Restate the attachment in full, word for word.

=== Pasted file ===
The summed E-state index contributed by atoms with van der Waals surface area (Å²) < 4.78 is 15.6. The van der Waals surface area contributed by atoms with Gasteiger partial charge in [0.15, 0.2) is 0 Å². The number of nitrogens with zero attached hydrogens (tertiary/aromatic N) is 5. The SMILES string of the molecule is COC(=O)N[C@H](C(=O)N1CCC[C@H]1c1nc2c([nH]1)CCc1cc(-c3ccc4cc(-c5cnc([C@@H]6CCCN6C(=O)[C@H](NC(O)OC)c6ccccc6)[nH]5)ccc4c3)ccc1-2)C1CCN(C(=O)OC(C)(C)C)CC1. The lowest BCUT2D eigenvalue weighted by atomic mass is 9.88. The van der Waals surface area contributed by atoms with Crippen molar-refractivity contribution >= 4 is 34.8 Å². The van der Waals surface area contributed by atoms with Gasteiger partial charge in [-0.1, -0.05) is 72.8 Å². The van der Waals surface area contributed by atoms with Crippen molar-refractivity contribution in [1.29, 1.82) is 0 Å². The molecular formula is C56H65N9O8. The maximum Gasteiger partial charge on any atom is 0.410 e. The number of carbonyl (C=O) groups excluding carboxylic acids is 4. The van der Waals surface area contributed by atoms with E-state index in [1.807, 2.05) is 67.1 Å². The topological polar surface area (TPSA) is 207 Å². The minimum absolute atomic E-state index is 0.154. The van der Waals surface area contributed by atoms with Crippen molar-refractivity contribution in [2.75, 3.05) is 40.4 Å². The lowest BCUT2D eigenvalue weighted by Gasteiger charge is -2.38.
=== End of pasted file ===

The summed E-state index contributed by atoms with van der Waals surface area (Å²) < 4.78 is 15.6. The van der Waals surface area contributed by atoms with Gasteiger partial charge in [0.15, 0.2) is 0 Å². The number of nitrogens with zero attached hydrogens (tertiary/aromatic N) is 5. The SMILES string of the molecule is COC(=O)N[C@H](C(=O)N1CCC[C@H]1c1nc2c([nH]1)CCc1cc(-c3ccc4cc(-c5cnc([C@@H]6CCCN6C(=O)[C@H](NC(O)OC)c6ccccc6)[nH]5)ccc4c3)ccc1-2)C1CCN(C(=O)OC(C)(C)C)CC1. The lowest BCUT2D eigenvalue weighted by atomic mass is 9.88. The van der Waals surface area contributed by atoms with Crippen molar-refractivity contribution >= 4 is 34.8 Å². The van der Waals surface area contributed by atoms with Gasteiger partial charge in [-0.1, -0.05) is 72.8 Å². The van der Waals surface area contributed by atoms with Crippen molar-refractivity contribution in [1.29, 1.82) is 0 Å². The molecular formula is C56H65N9O8. The maximum Gasteiger partial charge on any atom is 0.410 e. The number of carbonyl (C=O) groups excluding carboxylic acids is 4. The van der Waals surface area contributed by atoms with E-state index in [1.807, 2.05) is 67.1 Å². The topological polar surface area (TPSA) is 207 Å². The minimum absolute atomic E-state index is 0.154. The van der Waals surface area contributed by atoms with Crippen molar-refractivity contribution in [2.75, 3.05) is 40.4 Å². The lowest BCUT2D eigenvalue weighted by Gasteiger charge is -2.38.